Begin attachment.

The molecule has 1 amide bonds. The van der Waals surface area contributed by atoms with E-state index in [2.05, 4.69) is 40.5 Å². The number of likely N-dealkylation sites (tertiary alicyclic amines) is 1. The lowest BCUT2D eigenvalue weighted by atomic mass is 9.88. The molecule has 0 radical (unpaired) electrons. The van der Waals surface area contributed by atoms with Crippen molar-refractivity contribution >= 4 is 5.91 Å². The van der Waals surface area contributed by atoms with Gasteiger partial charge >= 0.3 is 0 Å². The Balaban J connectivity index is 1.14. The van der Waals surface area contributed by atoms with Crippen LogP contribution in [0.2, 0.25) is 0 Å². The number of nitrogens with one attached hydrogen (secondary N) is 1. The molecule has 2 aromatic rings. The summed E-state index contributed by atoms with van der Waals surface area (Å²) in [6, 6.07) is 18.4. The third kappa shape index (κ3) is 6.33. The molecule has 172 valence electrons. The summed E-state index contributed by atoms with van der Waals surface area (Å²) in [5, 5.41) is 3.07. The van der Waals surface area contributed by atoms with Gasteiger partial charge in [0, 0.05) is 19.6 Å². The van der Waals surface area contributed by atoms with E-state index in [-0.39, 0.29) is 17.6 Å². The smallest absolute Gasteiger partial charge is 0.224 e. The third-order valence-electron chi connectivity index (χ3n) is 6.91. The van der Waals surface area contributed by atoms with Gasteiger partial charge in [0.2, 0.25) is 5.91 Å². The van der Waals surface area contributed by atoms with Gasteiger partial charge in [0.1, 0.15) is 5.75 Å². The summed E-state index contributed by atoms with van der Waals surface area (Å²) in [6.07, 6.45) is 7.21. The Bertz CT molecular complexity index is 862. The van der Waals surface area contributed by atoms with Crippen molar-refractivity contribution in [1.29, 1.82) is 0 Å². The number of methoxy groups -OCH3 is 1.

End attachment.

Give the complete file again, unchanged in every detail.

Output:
The molecule has 1 amide bonds. The van der Waals surface area contributed by atoms with E-state index in [2.05, 4.69) is 40.5 Å². The number of likely N-dealkylation sites (tertiary alicyclic amines) is 1. The lowest BCUT2D eigenvalue weighted by atomic mass is 9.88. The molecule has 0 radical (unpaired) electrons. The van der Waals surface area contributed by atoms with Crippen molar-refractivity contribution >= 4 is 5.91 Å². The van der Waals surface area contributed by atoms with Gasteiger partial charge >= 0.3 is 0 Å². The Balaban J connectivity index is 1.14. The van der Waals surface area contributed by atoms with Crippen LogP contribution in [0.2, 0.25) is 0 Å². The number of nitrogens with one attached hydrogen (secondary N) is 1. The molecule has 2 aromatic rings. The summed E-state index contributed by atoms with van der Waals surface area (Å²) in [6, 6.07) is 18.4. The third kappa shape index (κ3) is 6.33. The molecule has 172 valence electrons. The summed E-state index contributed by atoms with van der Waals surface area (Å²) in [5, 5.41) is 3.07. The van der Waals surface area contributed by atoms with Gasteiger partial charge in [0, 0.05) is 19.6 Å². The van der Waals surface area contributed by atoms with E-state index in [-0.39, 0.29) is 17.6 Å². The smallest absolute Gasteiger partial charge is 0.224 e. The third-order valence-electron chi connectivity index (χ3n) is 6.91. The van der Waals surface area contributed by atoms with Gasteiger partial charge in [0.2, 0.25) is 5.91 Å². The van der Waals surface area contributed by atoms with Gasteiger partial charge in [0.1, 0.15) is 5.75 Å². The summed E-state index contributed by atoms with van der Waals surface area (Å²) in [6.07, 6.45) is 7.21. The Bertz CT molecular complexity index is 862. The van der Waals surface area contributed by atoms with Crippen molar-refractivity contribution in [1.29, 1.82) is 0 Å². The number of methoxy groups -OCH3 is 1.